It is a type of cancer that affects the lining of the bladder. Urothelial carcinoma (or UCC) is the most common kind of bladder cancer, accounting for almost 90% of all cases. It also accounts for 10% to 15% of all kidney malignancies identified in adulthood. It all starts in the urinary tract’s urothelial cells. Transitional cell carcinoma, or TCC, is another name for urothelial cancer.

    Squamous Cell Carcinoma

    Chronic irritation of the bladder, such as from an infection or long-term use of a urinary catheter, is linked to squamous cell carcinoma. It’s more common in places of the world where schistosomiasis, a parasitic infection, is a common cause of bladder infections.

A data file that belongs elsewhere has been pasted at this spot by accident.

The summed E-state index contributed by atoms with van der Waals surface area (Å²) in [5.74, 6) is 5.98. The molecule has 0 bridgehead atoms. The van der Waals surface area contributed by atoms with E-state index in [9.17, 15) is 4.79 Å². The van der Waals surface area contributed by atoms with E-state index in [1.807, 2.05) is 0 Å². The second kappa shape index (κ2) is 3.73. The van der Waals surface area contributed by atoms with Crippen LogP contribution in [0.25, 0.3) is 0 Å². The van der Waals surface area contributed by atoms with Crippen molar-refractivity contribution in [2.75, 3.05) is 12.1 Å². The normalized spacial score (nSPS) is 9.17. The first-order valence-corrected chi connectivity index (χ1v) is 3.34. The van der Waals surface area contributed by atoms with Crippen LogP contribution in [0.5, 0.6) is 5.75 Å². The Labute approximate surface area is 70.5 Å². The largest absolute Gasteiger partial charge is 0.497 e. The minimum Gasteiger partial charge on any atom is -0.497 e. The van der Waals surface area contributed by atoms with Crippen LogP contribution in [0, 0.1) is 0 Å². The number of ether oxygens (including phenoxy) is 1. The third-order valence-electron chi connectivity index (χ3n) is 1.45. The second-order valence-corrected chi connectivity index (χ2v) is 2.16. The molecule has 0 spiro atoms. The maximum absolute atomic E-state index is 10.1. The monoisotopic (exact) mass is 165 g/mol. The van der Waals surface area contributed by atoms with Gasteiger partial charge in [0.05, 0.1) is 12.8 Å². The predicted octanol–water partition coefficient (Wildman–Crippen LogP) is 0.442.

Adenocarcinoma

    Adenocarcinoma is a cancer that starts in the cells of the mucus-secreting glands of the bladder. Bladder adenocarcinoma is a rare cancer.

    Symptoms

    Urinary problems are the most prevalent symptom of bladder cancer. One of the earliest signs is blood in the urine. It could be orange, pink, or dark red in color. The following signs and symptoms may indicate that you need to see a doctor right away:

    • Cloudy or Bloody Urine (Hematuria)
    • Frequent Urge to Urinate
    • Frequent Urination
    • Burning sensation or Pain (while passing urine)

    Urinary tract infection (UTI), bladder stones, an overactive bladder, or prostate inflammation are all possible causes of these symptoms. In any case, it’s critical to have your symptoms evaluated.

    There are more symptoms to lookout for if the cancer has spread:

    • Backache
    • Unexplained Weight Loss